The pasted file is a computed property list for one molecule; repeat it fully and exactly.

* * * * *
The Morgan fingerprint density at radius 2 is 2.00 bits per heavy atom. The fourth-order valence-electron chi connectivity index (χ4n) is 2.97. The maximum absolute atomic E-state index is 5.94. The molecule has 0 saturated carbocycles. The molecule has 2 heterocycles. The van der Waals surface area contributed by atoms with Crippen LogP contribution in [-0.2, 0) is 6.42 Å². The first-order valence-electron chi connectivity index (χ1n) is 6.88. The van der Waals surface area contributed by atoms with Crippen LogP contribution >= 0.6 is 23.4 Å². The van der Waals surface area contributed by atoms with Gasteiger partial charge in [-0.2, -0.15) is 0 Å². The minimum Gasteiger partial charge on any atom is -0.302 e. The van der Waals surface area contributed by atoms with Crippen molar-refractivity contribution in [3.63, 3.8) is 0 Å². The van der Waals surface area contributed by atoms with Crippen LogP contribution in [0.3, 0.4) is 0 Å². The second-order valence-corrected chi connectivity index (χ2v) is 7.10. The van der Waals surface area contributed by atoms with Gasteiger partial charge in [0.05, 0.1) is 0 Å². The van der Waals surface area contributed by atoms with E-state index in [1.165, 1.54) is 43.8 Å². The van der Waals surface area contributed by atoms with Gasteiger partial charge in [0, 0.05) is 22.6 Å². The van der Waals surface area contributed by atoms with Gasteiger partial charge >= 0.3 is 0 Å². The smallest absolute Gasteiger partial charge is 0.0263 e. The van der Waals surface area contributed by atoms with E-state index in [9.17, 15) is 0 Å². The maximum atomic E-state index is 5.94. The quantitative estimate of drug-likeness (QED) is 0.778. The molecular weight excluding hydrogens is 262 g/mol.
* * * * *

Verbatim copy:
The Morgan fingerprint density at radius 2 is 2.00 bits per heavy atom. The fourth-order valence-electron chi connectivity index (χ4n) is 2.97. The maximum absolute atomic E-state index is 5.94. The molecule has 0 saturated carbocycles. The molecule has 2 heterocycles. The van der Waals surface area contributed by atoms with Crippen LogP contribution in [-0.2, 0) is 6.42 Å². The first-order valence-electron chi connectivity index (χ1n) is 6.88. The van der Waals surface area contributed by atoms with Crippen LogP contribution >= 0.6 is 23.4 Å². The van der Waals surface area contributed by atoms with Gasteiger partial charge in [-0.2, -0.15) is 0 Å². The minimum Gasteiger partial charge on any atom is -0.302 e. The van der Waals surface area contributed by atoms with Crippen molar-refractivity contribution in [3.63, 3.8) is 0 Å². The van der Waals surface area contributed by atoms with Crippen LogP contribution in [0.3, 0.4) is 0 Å². The second-order valence-corrected chi connectivity index (χ2v) is 7.10. The van der Waals surface area contributed by atoms with Gasteiger partial charge in [0.05, 0.1) is 0 Å². The van der Waals surface area contributed by atoms with E-state index in [1.165, 1.54) is 43.8 Å². The van der Waals surface area contributed by atoms with Gasteiger partial charge in [0, 0.05) is 22.6 Å². The van der Waals surface area contributed by atoms with Gasteiger partial charge >= 0.3 is 0 Å². The smallest absolute Gasteiger partial charge is 0.0263 e. The van der Waals surface area contributed by atoms with E-state index in [9.17, 15) is 0 Å². The maximum atomic E-state index is 5.94. The quantitative estimate of drug-likeness (QED) is 0.778. The molecular weight excluding hydrogens is 262 g/mol.